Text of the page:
7QC Tools — How to Draw a Histogram?

7QC Tools — Histogram of Continuous Data

7QC Tools — Histogram of Discrete Data

7QC tools — Check List

Excellent Templates for 7QC tools from ASQ

Kindly do provide feedback for continuous improvement

Why it is so Important to Know the Monster “Variance”? — part-2

 

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Variance occupies the central role in the six-sigma methodology. Any process whether from manufacturing or service industry has many inputs and the variance from each input gets add up in the final product.

Hence variance has an additive property as shown below

Picture32

 Note: you can add two variances but not the standard deviations

Consequence of the variance addition and six sigma

Say if a product/services which is the output of some process, which in turn have many inputs. Then the variance from the input (Picture41) and from the process (Picture42) adds up to give the final variance (Picture43) in the product/services.

DMAIC methodology of 6Sigma try to identify the inputs that contributes maximum towards the variance in the final product and once identified, its effect is studied in detail to minimize the variance from the input. This is done by reducing the variance in the input itself.

Example: if the quality of a input material used to manufacture a product is found to be critical, then steps would be taken to reduce the fluctuation of the quality of that input material from batch to batch either by requesting/threatening the vendor or by performing the rework of the input material at your end.

Related articles:

Understanding the Monster “Variance” part-1

You just can’t knock down this Monster “Variance” —- Part-3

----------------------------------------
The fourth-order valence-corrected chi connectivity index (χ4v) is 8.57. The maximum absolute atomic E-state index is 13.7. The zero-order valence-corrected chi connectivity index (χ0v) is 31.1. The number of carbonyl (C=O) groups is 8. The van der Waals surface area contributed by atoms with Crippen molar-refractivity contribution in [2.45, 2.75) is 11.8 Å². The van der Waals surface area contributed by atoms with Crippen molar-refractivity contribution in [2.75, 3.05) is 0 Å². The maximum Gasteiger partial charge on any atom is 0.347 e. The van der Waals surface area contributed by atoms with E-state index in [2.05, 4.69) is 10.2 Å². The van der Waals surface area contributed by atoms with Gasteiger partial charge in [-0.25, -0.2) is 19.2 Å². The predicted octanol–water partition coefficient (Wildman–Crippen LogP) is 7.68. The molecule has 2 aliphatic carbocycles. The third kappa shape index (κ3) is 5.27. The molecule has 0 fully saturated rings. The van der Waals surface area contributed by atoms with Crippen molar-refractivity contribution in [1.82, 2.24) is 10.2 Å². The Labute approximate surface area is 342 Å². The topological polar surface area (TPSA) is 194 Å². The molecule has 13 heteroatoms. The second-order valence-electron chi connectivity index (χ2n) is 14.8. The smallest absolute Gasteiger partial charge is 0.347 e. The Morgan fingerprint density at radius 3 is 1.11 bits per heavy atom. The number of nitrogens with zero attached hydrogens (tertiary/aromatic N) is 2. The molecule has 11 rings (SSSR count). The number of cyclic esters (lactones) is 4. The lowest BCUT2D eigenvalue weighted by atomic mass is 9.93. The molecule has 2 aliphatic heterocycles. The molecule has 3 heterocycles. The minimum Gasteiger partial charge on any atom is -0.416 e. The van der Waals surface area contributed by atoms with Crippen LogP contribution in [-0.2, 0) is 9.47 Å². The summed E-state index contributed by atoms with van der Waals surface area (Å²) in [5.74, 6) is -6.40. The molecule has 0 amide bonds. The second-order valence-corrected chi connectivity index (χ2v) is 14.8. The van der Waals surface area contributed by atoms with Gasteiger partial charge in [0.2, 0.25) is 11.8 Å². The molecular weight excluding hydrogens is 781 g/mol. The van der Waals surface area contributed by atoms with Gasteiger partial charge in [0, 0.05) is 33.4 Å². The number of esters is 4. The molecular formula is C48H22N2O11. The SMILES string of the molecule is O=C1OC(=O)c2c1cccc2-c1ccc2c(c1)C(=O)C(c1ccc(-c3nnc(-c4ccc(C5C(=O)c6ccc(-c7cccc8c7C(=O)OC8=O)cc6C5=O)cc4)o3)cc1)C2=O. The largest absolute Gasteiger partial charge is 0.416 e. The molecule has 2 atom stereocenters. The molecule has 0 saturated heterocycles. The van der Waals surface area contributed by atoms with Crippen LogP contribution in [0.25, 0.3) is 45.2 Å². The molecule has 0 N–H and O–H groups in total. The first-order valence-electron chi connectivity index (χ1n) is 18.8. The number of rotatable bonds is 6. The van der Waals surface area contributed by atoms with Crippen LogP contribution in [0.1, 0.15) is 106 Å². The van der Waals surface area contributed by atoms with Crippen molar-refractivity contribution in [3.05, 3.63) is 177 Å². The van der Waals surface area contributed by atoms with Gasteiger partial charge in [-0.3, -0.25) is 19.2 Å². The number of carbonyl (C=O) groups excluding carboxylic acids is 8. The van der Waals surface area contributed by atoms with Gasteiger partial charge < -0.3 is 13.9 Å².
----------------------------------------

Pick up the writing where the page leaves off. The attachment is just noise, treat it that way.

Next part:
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Discrete and Continuous Data

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Data that is being handled in statistics are of two types

  1. Quantitative
  2. Qualitative

QUANTITAIVE DATA

These data are either countable or measurable. Countable means that the data can take some predefined values as out come of a dice through (x = 1, 2, 3, 4, 5 and 6) — these type of data are known as DISCRETE DATA.

Measurable data are those whose possible values cannot be counted and can only be described using intervals on the real number line. e.g. height of children in a given school 120 ≤ x ≤ 150. These type of data are known as CONTINUOUS DATA.

Discrete and continuous data can be understood by following example. Suppose you are crossing a shallow river and there are two options available

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  1. Stepping stone bridge:
    • In order to cross the stream, you have to land on platform-1 then on platform-2 ….. finally on platform-5 to cross the river. You can’t land in-between the platforms. Similarly if a random variable can take some exact values it’s called as discrete data and that random variable can’t take any value between two adjacent data point, then that type of data is called as discrete data. They are countable i.e. you can count the possible values of the random variable involved.
    • Number of customers x = 0, 1, 2, …….
    • Number of phone calls x = 0, 1, 2, …….
    • Outcome of a dice throw x = 1, 2, 3, 4, 5 & 6
      • DISCRETE DATA ARE COUNTED
  2. A bridge on the same river:
    • where you can place your feet anywhere on the bridge to cross the river, there is no restriction, I can take as many steps of any size I want. I can take step size of 1 yard or half yard at a time. Similarly if a random variable can take any value between two given points, then that data is called as continuous data. They uncountable as they can take any value in-between two random variables.
    • Average purchase by a customer 100 ≤ x ≤ 200 dollars
    • Duration of the phone call 10 ≤  x ≤ 30 minutes
    • Distance covered by a car in 5 minutes 3≤  x ≤ 6 Km

CONTINUOUS DATA ARE MEASURED

 

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ANOVA by Prof. Hunter

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We are excited about the quality of videos available on youtube, on almost every topic. Look at this video on ANOVA by none other than Prof. Hunter himself.  These video was shot in 1966 in black & white but experience the contents.

ANOVA-1

ANOVA-2